Sun Java System Web Server is a web server that accepts and responds to Hypertext Transfer Protocol (HTTP) requests. Browsers such as Netscape™ Communicator communicate using several protocols including HTTP and FTP. The Sun Java System Web Server handles HTTP specifically.
For more information about the HTTP protocol, refer to Chapter 12, Hypertext Transfer Protocol specification.
As a quick summary, the HTTP/1.1 protocol works as follows:
The client (usually a browser) opens a connection to the server and sends a request.
The server processes the request, generates a response, and closes the connection if it finds a Connection: Close header.
The request consists of a line indicating a method such as GET or POST, a Uniform Resource Identifier (URI) indicating which resource is being requested, and an HTTP protocol version separated by spaces.
This is normally followed by a number of headers, a blank line indicating the end of the headers, and sometimes body data. Headers may provide various information about the request or the client body data. Headers are typically only sent for POST and PUT methods.
The example request shown below would be sent by a Netscape browser to request the server foo.com to send back the resource in /index.html. In this example, no body data is sent because the method is GET (the point of the request is to get some data, not to send it).
GET /index.html HTTP/1.0 User-agent: Mozilla Accept: text/html, text/plain, image/jpeg, image/gif, */* Host: foo.com
The server receives the request and processes it. It handles each request individually, although it may process many requests simultaneously. Each request is broken down into a series of steps that together make up the request-handling process.
The server generates a response that includes the HTTP protocol version, HTTP status code, and a reason phrase separated by spaces. This is normally followed by a number of headers. The end of the headers is indicated by a blank line. The body data of the response follows. A typical HTTP response might look like this:
HTTP/1.0 200 OK Server: Sun-Java System-Web-Server/6.1 content-type: text/html Content-length: 83 <HTML> <HEAD><TITLE>Hello World</Title></HEAD> <BODY>Hello World</BODY> </HTML>
The status code and reason phrase tell the client how the server handled the request. Normally the status code 200 is returned, indicating that the request was handled successfully and the body data contains the requested item. Other result codes indicate redirection to another server or the browser’s cache, or various types of HTTP errors such as 404 Not Found.
In previous versions of the Web Server, the NSAPI API allowed multiple SAFs to interact in request processing. For example, one SAF could be used to authenticate the client after which a second SAF would generate the content.
In addition to the existing NSAPI interfaces, Sun Java System Web Server introduces NSAPI filters that enable a function to intercept (and potentially modify) the content presented to or generated by another function.
For more information on NSAPI filters in Sun Java System Web Server 6.1, see Chapter 4, Creating Custom Filters.
Two new NSAPI stages, Input and Output, can be used to insert filters in obj.conf. The Input and Output stages are described later in this chapter.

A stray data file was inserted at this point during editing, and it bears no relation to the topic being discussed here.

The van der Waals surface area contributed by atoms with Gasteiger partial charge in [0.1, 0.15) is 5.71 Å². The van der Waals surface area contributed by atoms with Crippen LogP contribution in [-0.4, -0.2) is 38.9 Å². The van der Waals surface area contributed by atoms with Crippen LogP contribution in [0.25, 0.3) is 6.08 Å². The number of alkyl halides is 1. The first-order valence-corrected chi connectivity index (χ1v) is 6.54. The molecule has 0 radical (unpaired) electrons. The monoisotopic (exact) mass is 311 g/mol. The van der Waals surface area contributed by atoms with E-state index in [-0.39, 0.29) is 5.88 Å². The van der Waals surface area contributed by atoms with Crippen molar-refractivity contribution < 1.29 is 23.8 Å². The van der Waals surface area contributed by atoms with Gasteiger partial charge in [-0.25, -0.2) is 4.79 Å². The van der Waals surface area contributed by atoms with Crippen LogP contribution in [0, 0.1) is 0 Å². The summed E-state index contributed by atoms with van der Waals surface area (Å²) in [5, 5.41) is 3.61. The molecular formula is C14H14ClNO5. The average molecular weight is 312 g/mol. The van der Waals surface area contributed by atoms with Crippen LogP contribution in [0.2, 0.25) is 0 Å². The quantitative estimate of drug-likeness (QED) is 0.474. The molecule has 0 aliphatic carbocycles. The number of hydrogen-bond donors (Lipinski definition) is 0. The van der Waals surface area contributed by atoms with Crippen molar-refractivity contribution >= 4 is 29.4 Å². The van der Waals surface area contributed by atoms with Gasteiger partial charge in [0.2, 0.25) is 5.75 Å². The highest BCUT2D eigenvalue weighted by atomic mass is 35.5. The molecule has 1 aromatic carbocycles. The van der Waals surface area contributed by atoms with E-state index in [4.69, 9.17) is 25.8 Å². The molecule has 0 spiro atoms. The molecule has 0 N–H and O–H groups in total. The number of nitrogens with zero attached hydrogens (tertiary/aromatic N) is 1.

When the server first starts up it performs some initialization and then waits for an HTTP request from a client (such as a browser). When it receives a request, it first selects a virtual server. For details about how the virtual server is determined, see the Sun Java System Web Server 6.1 SP6 Administrator’s Configuration File Reference.
After the virtual server is selected, the obj.conf file for the virtual server class specifies how the request is handled in the following steps:
Verify any authorization information (such as name and password) sent in the request.
NameTrans (name translation)
Translate the logical URI into a local file system path.
PathCheck (path checking)
Check the local file system path for validity and check that the requestor has access privileges to the requested resource on the file system.
ObjectType (object typing)
Determine the MIME-type (Multi-purpose Internet Mail Encoding) of the requested resource (for example, text/html, image/gif, and so on).
Input (prepare to read input)
Select filters that will process incoming request data read by the Service step.
Select filters that will process outgoing response data generated by the Service step.
Service (generate the response)
Generate and return the response to the client.
Add entries to log file(s).
This step is executed only if an error occurs in the previous steps. If an error occurs, the server logs an error message and aborts the process.
The file obj.conf contains a series of instructions, known as directives, that tell the Sun Java System Web Server what to do at each stage in the request-handling process. Each directive invokes a SAF with one or more arguments. Each directive applies to a specific stage in the request-handling process. The stages are AuthTrans, NameTrans, PathCheck, ObjectType, Input, Output, Service, and AddLog.
For example, the following directive applies during the NameTrans stage. It calls the document-root function with the root argument set to D://Sun/WebServer61/server1/docs. (The document-root function translates the http://server_name/ part of the URL to the document root, which in this example is D://Sun/WebServer61/server1/docs.)
NameTrans fn="document-root" root="D:/Sun/WebServer61/server1/docs"
The functions invoked by the directives in obj.conf are known as SAFs.